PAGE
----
Our Research

Ribonuclease function in post-transcriptional regulation

Gene expression in cells and viruses is regulated at multiple levels, including transcription and translation. Post-transcriptional gene regulation involves myriad RNA-protein and RNA-RNA interactions that determine the stability and functional capacity of coding and noncoding RNAs. Ribonucleases (RNases) are a diverse group of enzymes that cut RNA in site-specific manners, and are essential participants in post-transcriptional gene regulation. Ribonuclease action can control RNA maturation and degradation, and are under intensive study as potential disease therapeutic targets. Our research primarily focuses on RNase III – a highly conserved enzyme of bacterial cells that cleaves double-stranded(ds) structures in coding and noncoding RNAs. RNase III action regulates diverse cellular processes including virulence, antibiotic production and cell motility by controlling the expression of a defined network of genes termed the RNase III regulon. RNase III is subject to multiple levels of control, including covalent and noncovalent interactions that are currently only partially understood. We use biochemical, biophysical and genetic tools to understand the catalytic mechanism of RNase III and to characterize the cellular factors and processes that control the expression of the RNase III regulon.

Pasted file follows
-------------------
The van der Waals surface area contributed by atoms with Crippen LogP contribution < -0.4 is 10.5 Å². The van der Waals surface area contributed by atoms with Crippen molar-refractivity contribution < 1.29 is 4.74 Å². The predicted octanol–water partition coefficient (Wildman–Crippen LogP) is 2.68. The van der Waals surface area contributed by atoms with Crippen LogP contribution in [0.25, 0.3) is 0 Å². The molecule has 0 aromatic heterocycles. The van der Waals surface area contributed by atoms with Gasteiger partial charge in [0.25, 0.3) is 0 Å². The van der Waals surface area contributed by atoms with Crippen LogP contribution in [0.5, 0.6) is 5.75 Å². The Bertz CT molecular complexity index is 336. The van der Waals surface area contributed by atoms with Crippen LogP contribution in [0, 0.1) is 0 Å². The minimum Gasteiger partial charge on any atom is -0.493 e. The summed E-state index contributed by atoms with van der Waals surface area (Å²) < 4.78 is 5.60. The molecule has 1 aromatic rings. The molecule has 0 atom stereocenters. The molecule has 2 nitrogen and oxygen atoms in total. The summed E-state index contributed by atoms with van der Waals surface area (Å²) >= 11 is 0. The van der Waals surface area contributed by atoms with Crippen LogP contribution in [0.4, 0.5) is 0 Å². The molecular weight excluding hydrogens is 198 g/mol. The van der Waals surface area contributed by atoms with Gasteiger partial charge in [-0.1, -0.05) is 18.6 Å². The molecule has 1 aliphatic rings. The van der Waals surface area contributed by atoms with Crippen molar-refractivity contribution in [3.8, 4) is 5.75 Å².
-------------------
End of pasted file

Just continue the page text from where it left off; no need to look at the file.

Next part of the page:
Nucleic acid nanotechnologies for biosensing

DNA and RNA are not limited to their functions as the genetic material of cells and viruses: these biomolecules are now being used to construct complex nanostructures. Specifically, predesigned DNA and RNA molecules can undergo spontaneous self-assembly in vitro (or in vivo) to form nanodevices with diverse functions. The emerging field of structural DNA (and RNA) nanotechnology is providing new tools for the analysis of basic life processes, and applications in biomedicine. In collaboration with scientists at Temple University and at the University of Leeds, we are developing nucleic acid-based devices capable of highly sensitive, accurate detection of RNA and protein, with the ultimate goal of creating reliable, cost-effective devices for use in the clinic and point-of-care settings. We also are exploring the emergent physical properties of nucleic acid nanostructures. Understanding the novel behaviors of these structures will serve to inform and guide the design of functional devices with diverse applications, and also should provide insight on how macromolecular crowding influences reactions and processes in living systems.


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